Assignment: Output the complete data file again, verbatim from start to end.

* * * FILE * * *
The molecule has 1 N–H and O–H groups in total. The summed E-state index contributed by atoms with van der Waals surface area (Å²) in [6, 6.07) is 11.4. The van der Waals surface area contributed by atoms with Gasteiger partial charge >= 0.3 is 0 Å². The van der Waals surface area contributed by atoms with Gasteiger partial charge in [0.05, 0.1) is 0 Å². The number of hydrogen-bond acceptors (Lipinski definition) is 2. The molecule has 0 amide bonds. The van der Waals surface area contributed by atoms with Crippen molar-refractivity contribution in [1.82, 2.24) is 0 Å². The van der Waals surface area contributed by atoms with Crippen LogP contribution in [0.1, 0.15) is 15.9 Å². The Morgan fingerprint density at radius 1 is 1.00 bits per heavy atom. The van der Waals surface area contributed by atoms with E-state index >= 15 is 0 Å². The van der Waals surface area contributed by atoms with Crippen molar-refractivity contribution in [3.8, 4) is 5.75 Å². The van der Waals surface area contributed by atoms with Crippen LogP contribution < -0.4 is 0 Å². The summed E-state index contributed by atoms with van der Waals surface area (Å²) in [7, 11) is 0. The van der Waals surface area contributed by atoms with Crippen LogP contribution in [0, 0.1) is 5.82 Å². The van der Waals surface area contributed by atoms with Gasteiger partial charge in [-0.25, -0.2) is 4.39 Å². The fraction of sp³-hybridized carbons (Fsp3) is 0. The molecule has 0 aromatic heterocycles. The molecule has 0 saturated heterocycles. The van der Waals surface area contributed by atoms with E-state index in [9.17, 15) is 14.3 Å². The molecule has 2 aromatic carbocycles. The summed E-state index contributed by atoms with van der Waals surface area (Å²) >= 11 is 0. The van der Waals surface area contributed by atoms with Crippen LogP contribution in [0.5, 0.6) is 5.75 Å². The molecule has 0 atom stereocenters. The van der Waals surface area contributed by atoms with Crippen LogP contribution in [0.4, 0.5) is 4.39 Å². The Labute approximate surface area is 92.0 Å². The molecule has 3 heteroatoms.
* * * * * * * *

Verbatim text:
The molecule has 1 N–H and O–H groups in total. The summed E-state index contributed by atoms with van der Waals surface area (Å²) in [6, 6.07) is 11.4. The van der Waals surface area contributed by atoms with Gasteiger partial charge >= 0.3 is 0 Å². The van der Waals surface area contributed by atoms with Gasteiger partial charge in [0.05, 0.1) is 0 Å². The number of hydrogen-bond acceptors (Lipinski definition) is 2. The molecule has 0 amide bonds. The van der Waals surface area contributed by atoms with Crippen molar-refractivity contribution in [1.82, 2.24) is 0 Å². The van der Waals surface area contributed by atoms with Crippen LogP contribution in [0.1, 0.15) is 15.9 Å². The Morgan fingerprint density at radius 1 is 1.00 bits per heavy atom. The van der Waals surface area contributed by atoms with E-state index >= 15 is 0 Å². The van der Waals surface area contributed by atoms with Crippen molar-refractivity contribution in [3.8, 4) is 5.75 Å². The van der Waals surface area contributed by atoms with Crippen LogP contribution < -0.4 is 0 Å². The summed E-state index contributed by atoms with van der Waals surface area (Å²) in [7, 11) is 0. The van der Waals surface area contributed by atoms with Crippen LogP contribution in [0, 0.1) is 5.82 Å². The van der Waals surface area contributed by atoms with Gasteiger partial charge in [-0.25, -0.2) is 4.39 Å². The fraction of sp³-hybridized carbons (Fsp3) is 0. The molecule has 0 aromatic heterocycles. The molecule has 0 saturated heterocycles. The van der Waals surface area contributed by atoms with E-state index in [9.17, 15) is 14.3 Å². The molecule has 2 aromatic carbocycles. The summed E-state index contributed by atoms with van der Waals surface area (Å²) >= 11 is 0. The van der Waals surface area contributed by atoms with Crippen LogP contribution in [0.5, 0.6) is 5.75 Å². The molecule has 0 atom stereocenters. The van der Waals surface area contributed by atoms with Crippen LogP contribution in [0.4, 0.5) is 4.39 Å². The Labute approximate surface area is 92.0 Å². The molecule has 3 heteroatoms.